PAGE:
Justin Bieber Deposition Video: Watch Singer Apologise To Court Reporter For F-Bomb

General consensus of Justin Bieber from his four-and-a-half hour deposition in Miami for a civil assault lawsuit filed by a photographer against the singer and one of his bodyguard’s, appears to be yet another damning assessment of Bieber’s character.

But that could be premature. It’s reported the singer’s legal team believes Justin was “set up” with lawyers purposefully asking goading questions, with an alleged plan to “leak” the video using only the worst extracts that took place hours into the deposition.

In what appears to support Page Six’s exclusive report, footage of Bieber apologizing to the court reporter he swore at has only just surfaced and was not posted by TMZ to context the F-bomb clip. Although the singer’s apology occurred later in the hearing, at press time today the gossip site — who posted four short videos from the deposition just two days after it took place — still hasn’t posted the apology.

Bieber is accused by photographer Jeffrey Binion of ordering his security team to confront him when he was seen taking photos of the singer outside a Miami recording studio last June. Binion claims he was thrown against a wall, and held in a choke hold by security while his camera and memory card were taken.

And among the many moments of the videotaped, March 6 court hearing in which Bieber refuses, evades, argues, or fails to understand questions posed by the lawyer representing Binion, it’s Justin’s F-bomb response to a female court reporter that stands out for many as particularly rude.

At one point during the deposition Bieber responded to a playback of a question about Usher being instrumental to his career, answering softly, “Yeah.”

Asked by Binion’s lawyer Mark DiCowden to confirm his reply was “Yes,” Bieber reluctantly said “yeah,” repeating “yes” at just above a whisper.

The court reporter then apologized before asking the singer if he could “please speak up?”

Bieber fired back at her, “‘Yes’ and ‘no’ are f—ing pretty, pretty different.”

His lawyers hastily suggested a break.


While it’s likely Bieber felt overwhelmed by the repeated questioning and was let down by his lack of education, it seems he was not unaware of his unnecessary brusqueness to the court reporter.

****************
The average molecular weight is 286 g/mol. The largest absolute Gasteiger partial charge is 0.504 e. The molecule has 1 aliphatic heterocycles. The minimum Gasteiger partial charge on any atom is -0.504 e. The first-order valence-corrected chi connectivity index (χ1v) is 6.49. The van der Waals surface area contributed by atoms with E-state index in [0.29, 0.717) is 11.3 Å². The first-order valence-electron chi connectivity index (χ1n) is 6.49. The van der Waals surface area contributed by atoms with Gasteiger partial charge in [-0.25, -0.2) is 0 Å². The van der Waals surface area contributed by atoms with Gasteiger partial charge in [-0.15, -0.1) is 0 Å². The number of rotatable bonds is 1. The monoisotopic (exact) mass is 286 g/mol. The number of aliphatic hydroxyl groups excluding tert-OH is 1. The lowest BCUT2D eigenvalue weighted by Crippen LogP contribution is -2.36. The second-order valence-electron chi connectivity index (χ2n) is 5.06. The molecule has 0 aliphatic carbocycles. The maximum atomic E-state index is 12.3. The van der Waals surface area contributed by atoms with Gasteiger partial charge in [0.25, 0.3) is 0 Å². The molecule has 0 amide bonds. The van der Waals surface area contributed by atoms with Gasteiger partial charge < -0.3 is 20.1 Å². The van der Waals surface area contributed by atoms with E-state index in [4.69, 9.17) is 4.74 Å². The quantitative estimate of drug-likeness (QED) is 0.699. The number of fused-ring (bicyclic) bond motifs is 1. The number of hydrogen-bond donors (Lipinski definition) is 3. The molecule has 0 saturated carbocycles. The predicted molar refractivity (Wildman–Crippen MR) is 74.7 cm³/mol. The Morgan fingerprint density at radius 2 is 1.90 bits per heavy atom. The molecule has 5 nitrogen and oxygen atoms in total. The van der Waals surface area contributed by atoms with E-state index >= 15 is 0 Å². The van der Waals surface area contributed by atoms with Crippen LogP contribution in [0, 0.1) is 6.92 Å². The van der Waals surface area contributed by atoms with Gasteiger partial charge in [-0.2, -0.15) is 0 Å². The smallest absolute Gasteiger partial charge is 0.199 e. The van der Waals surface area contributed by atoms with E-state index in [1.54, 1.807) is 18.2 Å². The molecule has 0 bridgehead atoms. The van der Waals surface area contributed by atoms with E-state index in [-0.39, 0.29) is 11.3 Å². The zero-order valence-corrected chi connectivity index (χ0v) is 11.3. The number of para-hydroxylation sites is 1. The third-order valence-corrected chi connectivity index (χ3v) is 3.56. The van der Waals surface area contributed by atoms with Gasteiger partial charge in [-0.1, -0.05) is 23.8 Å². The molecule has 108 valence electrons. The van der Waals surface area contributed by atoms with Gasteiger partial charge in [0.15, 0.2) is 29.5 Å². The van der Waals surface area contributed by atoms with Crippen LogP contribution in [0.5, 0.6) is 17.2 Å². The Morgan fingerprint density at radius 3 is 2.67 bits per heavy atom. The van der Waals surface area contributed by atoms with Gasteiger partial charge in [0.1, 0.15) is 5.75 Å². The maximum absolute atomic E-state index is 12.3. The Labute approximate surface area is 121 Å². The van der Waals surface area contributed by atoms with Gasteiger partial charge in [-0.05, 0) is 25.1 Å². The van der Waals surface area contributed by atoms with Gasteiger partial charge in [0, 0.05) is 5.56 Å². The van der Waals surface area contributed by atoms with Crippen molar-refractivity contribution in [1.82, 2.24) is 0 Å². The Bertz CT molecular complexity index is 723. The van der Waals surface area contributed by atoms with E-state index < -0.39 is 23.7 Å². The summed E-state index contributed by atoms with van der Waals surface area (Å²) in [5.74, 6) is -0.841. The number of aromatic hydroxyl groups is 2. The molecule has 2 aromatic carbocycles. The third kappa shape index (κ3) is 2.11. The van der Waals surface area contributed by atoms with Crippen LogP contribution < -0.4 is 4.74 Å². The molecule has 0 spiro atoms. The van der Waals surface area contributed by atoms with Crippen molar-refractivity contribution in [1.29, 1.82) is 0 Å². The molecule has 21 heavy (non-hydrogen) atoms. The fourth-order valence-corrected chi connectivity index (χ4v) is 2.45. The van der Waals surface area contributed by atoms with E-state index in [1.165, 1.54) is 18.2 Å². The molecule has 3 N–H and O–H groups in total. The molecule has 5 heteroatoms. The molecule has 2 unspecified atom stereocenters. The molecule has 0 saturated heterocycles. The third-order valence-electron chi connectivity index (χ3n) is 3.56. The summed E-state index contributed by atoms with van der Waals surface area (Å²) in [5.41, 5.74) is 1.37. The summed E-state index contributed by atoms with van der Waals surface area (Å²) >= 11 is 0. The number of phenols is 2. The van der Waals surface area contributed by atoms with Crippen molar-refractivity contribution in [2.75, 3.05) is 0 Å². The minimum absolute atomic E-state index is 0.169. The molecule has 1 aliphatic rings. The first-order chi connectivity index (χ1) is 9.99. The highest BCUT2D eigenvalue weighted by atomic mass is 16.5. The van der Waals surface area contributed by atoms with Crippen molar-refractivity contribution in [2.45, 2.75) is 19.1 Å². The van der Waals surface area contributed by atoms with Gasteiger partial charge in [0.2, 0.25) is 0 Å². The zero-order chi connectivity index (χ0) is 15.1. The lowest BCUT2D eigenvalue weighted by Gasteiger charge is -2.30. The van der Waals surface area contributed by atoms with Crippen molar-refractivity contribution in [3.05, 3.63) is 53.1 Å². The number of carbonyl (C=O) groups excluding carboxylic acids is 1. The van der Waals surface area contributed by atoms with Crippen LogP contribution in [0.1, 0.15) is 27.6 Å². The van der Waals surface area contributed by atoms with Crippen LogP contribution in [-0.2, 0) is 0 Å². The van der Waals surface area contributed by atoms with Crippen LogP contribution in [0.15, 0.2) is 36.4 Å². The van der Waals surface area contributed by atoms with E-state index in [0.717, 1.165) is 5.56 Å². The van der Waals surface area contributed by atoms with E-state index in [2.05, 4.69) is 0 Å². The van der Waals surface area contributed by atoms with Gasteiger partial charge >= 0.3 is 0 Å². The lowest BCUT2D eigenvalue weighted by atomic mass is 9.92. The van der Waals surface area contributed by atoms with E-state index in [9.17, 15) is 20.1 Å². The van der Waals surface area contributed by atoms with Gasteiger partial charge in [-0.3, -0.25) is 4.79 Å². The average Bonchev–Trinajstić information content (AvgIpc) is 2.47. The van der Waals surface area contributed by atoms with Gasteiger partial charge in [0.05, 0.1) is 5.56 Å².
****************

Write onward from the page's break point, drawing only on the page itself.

In footage which has not yet been picked up by most outlets, Bieber apologized to the clerk, saying,

“Um, I’m sorry for letting this man [DiCowden] get to me before. My bad.”

[Video: Scroll to 2:54 minutes for Bieber’s apology.]

We haven’t seen Bieber’s deposition in its entirety, and certainly what is seen of the singer in extracts is hostile, flippant and obstructive behavior. However, it seems his snark at the court reporter was more of a misdirected spill from his interaction with opposing counsel.

At one point, Bieber told Binion’s attorney: “I don’t have to listen to anything you have to say.”

In response to another probe, Bieber hammed up mock-confusion, replying: “What kind of a question is that? That didn’t make sense,” later comparing DiCowden to Katie Couric and the hearing to 60 Minutes. The singer’s default response? “I don’t recall.”

A high-drama moment came when the “Baby” singer was asked if he’d ever talked to on-off girlfriend, Selena Gomez about his feelings toward paparazzi.

Clearly upset, Bieber covered his eyes with his hand and repeatedly told DiCowden, “Don’t ask me about her again.”

He was then advised to leave the room by one of his lawyers who objected on grounds of harassment.

In an unrelated case on Tuesday, Roy Black — a criminal defense attorney who represents Bieber in his Miami DUI case —was asked for his opinion on the now viral deposition videos.

Black – who fought for Bieber’s privacy rights over the release of jail footage of a urine test for drugs the singer conducted at a police station following his January DUI arrest – said the deposition videotape was also an invasion of Bieber’s privacy.

In addition, the attorney criticized the broad scope covered by Binion’s lawyer and said he asked questions “that had nothing to do with the case.”

Miami-Dade County Court circuit judge Sara Zabel previously denied motions from Bieber’s lawyers to seal the singer’s deposition. A later appeal was also denied.

“He has absolutely no privacy,” Black said of Bieber. “There’s absolutely no protection for somebody like Justin.”

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Given that media organizations weren’t remotely interested in footage of Bieber’s DUI co-arrestee Khalil Sharieff’s drug test or custodial videos, Black has a point. Currently, Bieber is being ripped apart in numerous reports for not playing ball in a deposition in which he is being sued for millions by a paparazzo who of his own volition invaded the singer’s privacy.

Hollywood Life recently uploaded footage of Bieber being asked in the deposition about his run-in with a Brit paparazzo on the London leg of his Believe tour. Underneath the upload, the outlet wrote:

“It needs to be noted that Justin started very calm and polite in these interviews. It was only after hours of rude harassment that he became angry, which is the only [part] people saw.”

Meanwhile,Bieber’s repeatedly raised concerns about paparazzi recklessness and intrusion, self-evident targeting by the tabloid press for over a year, and abusive lack of privacy – ably demonstrated by the release of jail videos of his urinalysis test on the same day as the Miami deposition — are ignored.

Is it any wonder that the Bieber we see on these deposition videos appears to have run out of f_ to give?